Saturday, October 13, 2007

Home of the Brave

When Home of the Brave: Honoring the Unsung Heroes in the War on Terror by Caspar W. Weinberger and Wynton C. Hall was released in May 2006, I bought a copy for my father for his birthday. It being bad form to read the book before giving it as a gift, I only just recently read it (after reading Harry Potter and the Deathly Hallows a couple of months ago). I've been busy with other things, so I only just finished reading it today. If you aren't already familiar with it, here's the synopsis from the book jacket:

They are nineteen of the most highly decorated soldiers, sailors, airmen, and marines in the United States military, and yet most Americans don’t even know their names. In this riveting, intimate account, former Secretary of Defense Caspar Weinberger and Wynton C. Hall tell stories of jaw-dropping heroism and hope in Afghanistan and Iraq.

Based on candid personal interviews, and other sources, Home of the Brave takes readers beyond the bullets and battles and into the hearts and minds of the husbands, fathers, and brothers who are fighting terrorists overseas so that America doesn’t have to fight them at home. These are the powerful, true-life stories of the hopes, fears, and triumphs these men and women experienced fighting the War on Terror. But more than that, these are the stories of soldiers who risked everything to save lives and defend freedom.

*Lieutenant Colonel Mark Mitchell, the Green Beret leader whose fifteen-man Special Forces team took five hundred Al Qaeda and Taliban prisoners, and posthumously repatriated the body of the first American to die in combat in the War on Terror, CIA agent Johnny “Mike” Spann.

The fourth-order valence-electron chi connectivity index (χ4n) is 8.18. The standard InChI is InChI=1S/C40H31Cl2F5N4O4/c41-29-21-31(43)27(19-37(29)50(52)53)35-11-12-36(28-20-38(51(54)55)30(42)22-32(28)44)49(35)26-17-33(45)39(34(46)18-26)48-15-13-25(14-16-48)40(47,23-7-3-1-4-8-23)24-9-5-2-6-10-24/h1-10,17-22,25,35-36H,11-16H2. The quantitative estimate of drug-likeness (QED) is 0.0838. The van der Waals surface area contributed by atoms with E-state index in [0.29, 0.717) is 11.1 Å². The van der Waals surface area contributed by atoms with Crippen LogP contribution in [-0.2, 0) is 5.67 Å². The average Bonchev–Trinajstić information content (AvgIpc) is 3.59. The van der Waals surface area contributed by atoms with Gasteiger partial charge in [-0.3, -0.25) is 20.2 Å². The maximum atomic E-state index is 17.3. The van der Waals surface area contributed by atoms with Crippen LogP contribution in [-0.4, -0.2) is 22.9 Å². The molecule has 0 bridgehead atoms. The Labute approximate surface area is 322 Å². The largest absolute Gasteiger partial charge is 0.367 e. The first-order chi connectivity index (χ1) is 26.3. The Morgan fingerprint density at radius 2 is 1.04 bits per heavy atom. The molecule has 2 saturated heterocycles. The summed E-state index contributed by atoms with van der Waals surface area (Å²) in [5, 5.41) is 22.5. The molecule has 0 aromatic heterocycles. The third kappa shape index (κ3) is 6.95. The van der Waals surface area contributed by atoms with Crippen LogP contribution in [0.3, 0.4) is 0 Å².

*Army National Guard Sergeant Leigh Ann Hester, the first woman ever to be awarded the Silver Star for combat, whose sharp-shooting and bravery played an enormous role in fighting off over fifty Iraqi insurgents while her ten-person squad protected a convoy of supplies on the way to fellow soldiers.

*Sergeant Rafael Peralta, a Mexican immigrant, enlisted in the Marines the same day he received his green card. Wounded from enemy fire, Peralta used his body to smother the blast of an enemy grenade and gave his life so that his marine brothers could live.

These real-life heroes remind us of American history’s most enduring lesson: Ours would not be the land of the free if it were not also the home of the brave.

This book attempts to help fill the void left by mainstream media reporting: for the most part, the MSM doesn't tell the stories of these heroes unless those same heroes can be portrayed as victims. Also, Mr. Weinberger and Mr. Hall give a shout-out to milblogs, specifically Blackfive and Mudville Gazette, among others. I can't get close to doing this book justice. All I can do is highly recommend you take the time to read it.

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